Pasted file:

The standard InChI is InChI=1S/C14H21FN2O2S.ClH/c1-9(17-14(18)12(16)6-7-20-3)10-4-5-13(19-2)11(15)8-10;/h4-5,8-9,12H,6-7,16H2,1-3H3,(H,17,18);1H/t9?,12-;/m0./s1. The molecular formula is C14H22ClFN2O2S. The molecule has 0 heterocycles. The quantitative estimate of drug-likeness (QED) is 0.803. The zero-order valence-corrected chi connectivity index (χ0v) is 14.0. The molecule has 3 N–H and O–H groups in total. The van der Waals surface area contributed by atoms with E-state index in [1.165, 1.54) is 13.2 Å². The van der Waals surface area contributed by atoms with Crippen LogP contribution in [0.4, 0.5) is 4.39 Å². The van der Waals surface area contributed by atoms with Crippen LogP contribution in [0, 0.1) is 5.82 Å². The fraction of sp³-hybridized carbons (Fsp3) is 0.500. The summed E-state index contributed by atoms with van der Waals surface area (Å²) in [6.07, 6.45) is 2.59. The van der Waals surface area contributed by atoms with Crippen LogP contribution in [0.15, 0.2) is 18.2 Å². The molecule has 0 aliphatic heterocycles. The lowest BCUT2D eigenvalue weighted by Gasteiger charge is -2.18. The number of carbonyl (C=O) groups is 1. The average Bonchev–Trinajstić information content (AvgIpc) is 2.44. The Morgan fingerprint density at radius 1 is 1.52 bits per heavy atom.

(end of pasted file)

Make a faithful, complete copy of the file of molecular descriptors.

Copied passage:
The standard InChI is InChI=1S/C14H21FN2O2S.ClH/c1-9(17-14(18)12(16)6-7-20-3)10-4-5-13(19-2)11(15)8-10;/h4-5,8-9,12H,6-7,16H2,1-3H3,(H,17,18);1H/t9?,12-;/m0./s1. The molecular formula is C14H22ClFN2O2S. The molecule has 0 heterocycles. The quantitative estimate of drug-likeness (QED) is 0.803. The zero-order valence-corrected chi connectivity index (χ0v) is 14.0. The molecule has 3 N–H and O–H groups in total. The van der Waals surface area contributed by atoms with E-state index in [1.165, 1.54) is 13.2 Å². The van der Waals surface area contributed by atoms with Crippen LogP contribution in [0.4, 0.5) is 4.39 Å². The van der Waals surface area contributed by atoms with Crippen LogP contribution in [0, 0.1) is 5.82 Å². The fraction of sp³-hybridized carbons (Fsp3) is 0.500. The summed E-state index contributed by atoms with van der Waals surface area (Å²) in [6.07, 6.45) is 2.59. The van der Waals surface area contributed by atoms with Crippen LogP contribution in [0.15, 0.2) is 18.2 Å². The molecule has 0 aliphatic heterocycles. The lowest BCUT2D eigenvalue weighted by Gasteiger charge is -2.18. The number of carbonyl (C=O) groups is 1. The average Bonchev–Trinajstić information content (AvgIpc) is 2.44. The Morgan fingerprint density at radius 1 is 1.52 bits per heavy atom.